The tone of his biographies is also quite instructive, as it insists on the atmosphere of intimacy and friendship. Tito was never portrayed as cold or distant, made of iron or some other "special stuff"; rather, he was often called "teacher", "protector", "friend". In their message to Tito not even two months before his death, the Socialist Youth of Yugoslavia conveyed: "..... our love for you which knows no words to be expressed. Our wish for your soon recovery is on the lips and in the heart of all Yugoslavs. Because you are inside of us as much as we are all yours. Because we reveal you our love of which you have taught us. We love you, our dear comrade Tito." We can speak here about not only friendly but love relationship between two entities, and it is impossible to oversee the resemblance of this discourse to the one used in Latin Christianity to describe how people felt about their saint protectors. (Though, admittedly, the latter was not as much burdened by erotic overtones as the former.) Relaying on Peter Brown, we might thus argue that by picturing Tito as a patronus and an amicus and by building an intimate relationship between him and his protégées (Yugoslavs), a very "rich combination of power and intimacy" was established which helped, in my view, to keep him close to the masses without at the same time undermining or threatening his position of unquestioned power: one was supposed to believe him not on the grounds of fear but love.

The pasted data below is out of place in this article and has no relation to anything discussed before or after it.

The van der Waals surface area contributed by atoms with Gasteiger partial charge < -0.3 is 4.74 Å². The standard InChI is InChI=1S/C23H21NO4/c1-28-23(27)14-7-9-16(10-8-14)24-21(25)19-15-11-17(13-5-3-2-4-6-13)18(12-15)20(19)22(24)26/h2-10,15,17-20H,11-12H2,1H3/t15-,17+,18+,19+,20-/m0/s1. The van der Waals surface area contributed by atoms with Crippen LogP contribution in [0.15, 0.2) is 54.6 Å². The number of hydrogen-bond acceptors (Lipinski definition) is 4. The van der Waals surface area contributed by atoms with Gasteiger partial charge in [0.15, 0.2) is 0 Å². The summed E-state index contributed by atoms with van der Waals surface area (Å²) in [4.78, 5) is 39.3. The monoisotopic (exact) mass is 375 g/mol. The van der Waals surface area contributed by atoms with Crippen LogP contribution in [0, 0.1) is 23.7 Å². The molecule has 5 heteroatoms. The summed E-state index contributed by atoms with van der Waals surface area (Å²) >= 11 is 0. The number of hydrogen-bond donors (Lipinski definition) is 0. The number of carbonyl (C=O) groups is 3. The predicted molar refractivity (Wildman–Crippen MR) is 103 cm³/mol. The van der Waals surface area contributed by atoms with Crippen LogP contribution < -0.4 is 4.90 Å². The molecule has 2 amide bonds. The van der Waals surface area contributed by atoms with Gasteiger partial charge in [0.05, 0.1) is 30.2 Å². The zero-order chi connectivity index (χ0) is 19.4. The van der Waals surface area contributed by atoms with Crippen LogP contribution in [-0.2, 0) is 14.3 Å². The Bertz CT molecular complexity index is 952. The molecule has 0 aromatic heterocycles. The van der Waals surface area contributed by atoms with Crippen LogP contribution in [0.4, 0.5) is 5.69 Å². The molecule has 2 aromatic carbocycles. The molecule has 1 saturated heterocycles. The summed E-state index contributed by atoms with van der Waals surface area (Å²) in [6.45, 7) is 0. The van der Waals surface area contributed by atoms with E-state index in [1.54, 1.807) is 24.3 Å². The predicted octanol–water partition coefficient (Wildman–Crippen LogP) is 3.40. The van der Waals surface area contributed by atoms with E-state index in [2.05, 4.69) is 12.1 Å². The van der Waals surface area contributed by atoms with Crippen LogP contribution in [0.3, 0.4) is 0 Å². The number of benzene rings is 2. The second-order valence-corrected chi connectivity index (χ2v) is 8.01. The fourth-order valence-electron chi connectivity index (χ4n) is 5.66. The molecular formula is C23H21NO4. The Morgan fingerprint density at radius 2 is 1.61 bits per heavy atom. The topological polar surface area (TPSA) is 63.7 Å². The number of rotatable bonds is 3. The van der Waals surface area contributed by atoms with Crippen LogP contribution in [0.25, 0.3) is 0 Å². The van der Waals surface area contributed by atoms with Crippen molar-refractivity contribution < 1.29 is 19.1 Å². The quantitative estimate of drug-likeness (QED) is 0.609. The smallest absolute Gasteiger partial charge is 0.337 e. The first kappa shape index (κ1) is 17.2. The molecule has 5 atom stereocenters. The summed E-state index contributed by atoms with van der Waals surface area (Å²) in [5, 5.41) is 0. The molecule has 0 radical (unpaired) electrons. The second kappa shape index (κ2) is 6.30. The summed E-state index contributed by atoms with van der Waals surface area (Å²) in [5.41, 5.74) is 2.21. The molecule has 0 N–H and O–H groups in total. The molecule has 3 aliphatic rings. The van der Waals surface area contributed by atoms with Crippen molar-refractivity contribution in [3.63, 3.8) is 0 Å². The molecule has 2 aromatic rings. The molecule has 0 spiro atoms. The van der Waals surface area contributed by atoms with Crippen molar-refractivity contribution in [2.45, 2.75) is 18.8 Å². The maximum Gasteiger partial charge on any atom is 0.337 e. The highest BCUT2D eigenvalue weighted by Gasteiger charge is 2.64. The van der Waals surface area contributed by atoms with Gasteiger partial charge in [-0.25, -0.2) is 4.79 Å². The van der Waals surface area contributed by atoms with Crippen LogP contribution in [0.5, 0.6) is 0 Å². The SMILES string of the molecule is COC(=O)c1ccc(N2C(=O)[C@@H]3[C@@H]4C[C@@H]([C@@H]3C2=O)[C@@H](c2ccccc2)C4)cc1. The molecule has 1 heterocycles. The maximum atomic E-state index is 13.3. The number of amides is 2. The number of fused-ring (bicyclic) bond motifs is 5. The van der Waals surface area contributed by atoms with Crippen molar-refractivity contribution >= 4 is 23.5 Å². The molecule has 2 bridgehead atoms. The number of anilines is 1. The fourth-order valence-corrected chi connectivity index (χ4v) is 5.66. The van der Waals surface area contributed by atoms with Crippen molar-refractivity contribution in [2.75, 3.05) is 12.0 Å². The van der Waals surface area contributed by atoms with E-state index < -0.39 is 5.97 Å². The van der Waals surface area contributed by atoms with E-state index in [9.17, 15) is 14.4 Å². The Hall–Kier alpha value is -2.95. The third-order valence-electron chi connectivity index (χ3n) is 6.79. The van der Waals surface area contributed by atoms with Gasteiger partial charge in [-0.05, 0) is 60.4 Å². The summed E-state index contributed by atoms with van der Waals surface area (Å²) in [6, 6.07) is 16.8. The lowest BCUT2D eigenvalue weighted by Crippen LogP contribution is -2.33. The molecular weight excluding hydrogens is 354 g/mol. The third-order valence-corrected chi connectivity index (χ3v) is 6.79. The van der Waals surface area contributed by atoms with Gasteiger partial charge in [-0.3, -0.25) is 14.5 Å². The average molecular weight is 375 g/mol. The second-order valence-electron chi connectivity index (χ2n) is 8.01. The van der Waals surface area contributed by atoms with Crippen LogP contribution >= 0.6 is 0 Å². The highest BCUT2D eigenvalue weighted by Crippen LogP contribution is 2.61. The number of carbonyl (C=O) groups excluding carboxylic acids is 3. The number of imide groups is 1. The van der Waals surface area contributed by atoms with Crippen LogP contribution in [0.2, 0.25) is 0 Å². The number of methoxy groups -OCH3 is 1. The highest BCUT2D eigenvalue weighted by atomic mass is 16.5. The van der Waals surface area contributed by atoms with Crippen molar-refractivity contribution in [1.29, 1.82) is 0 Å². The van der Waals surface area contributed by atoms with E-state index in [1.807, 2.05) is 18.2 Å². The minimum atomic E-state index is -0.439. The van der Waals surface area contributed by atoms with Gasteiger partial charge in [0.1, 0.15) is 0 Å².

Whether the second Yugoslav state which came into being in 1945 was only Tito's or someone else's work, too, I do not want to debate here. The fact remains that the country disjoined in 1941 and that it was put together at the end of the war. It is also indisputable that this process was led by the Communist Party of Yugoslavia, on the head of which was J. B. Tito. Due to historical developments unfolding after the war, Tito became (or was turned into) a mythical figure, and he found himself at the centre of the symbolical universe of the country. He was the one who, as we have seen from the quotation before-mentioned, saved and liberated her, and who fights for her prosperity and progress further. Whether it would have been possible for the country to survive even without him, I also do not want to discuss here. In any case, in his life-time he became the centre of the balance and the crucial bearer of the country's strength. As such, he was not supposed to die. But he did. As the time has showed, this was a big mistake. Huge.
Relying on Jacques Lacan, Slavoj Zizek argues that totalitarian leaders, as well as the classical-pre-bourgeois Master, possess two bodies: their ordinary, natural body and "a sublime, ethereal, mystical body personifying the State". As such, they not only die twice (the first death is real, biological, and the second is its symbolisation), but, what is in the context of this paper far more important, at the moment of their natural death they threaten to take with them the symbolical body they carry: the State. In his excellent study of the funerary ritual of the medieval kings, Ernst Kantorowich showed how medieval funerary practices ensured that the transition of the symbolical body from the dead king to his son, the successor, via certain royal signs was very transparent and could not be questioned or compromised for a single moment: the continuity of the State was thus guaranteed. The totalitarian leader, however, does not have the external point of reference to legitimise his rule and cannot therefore "adopt" his successor -- he must find another way to extract the promise of life for the posterity.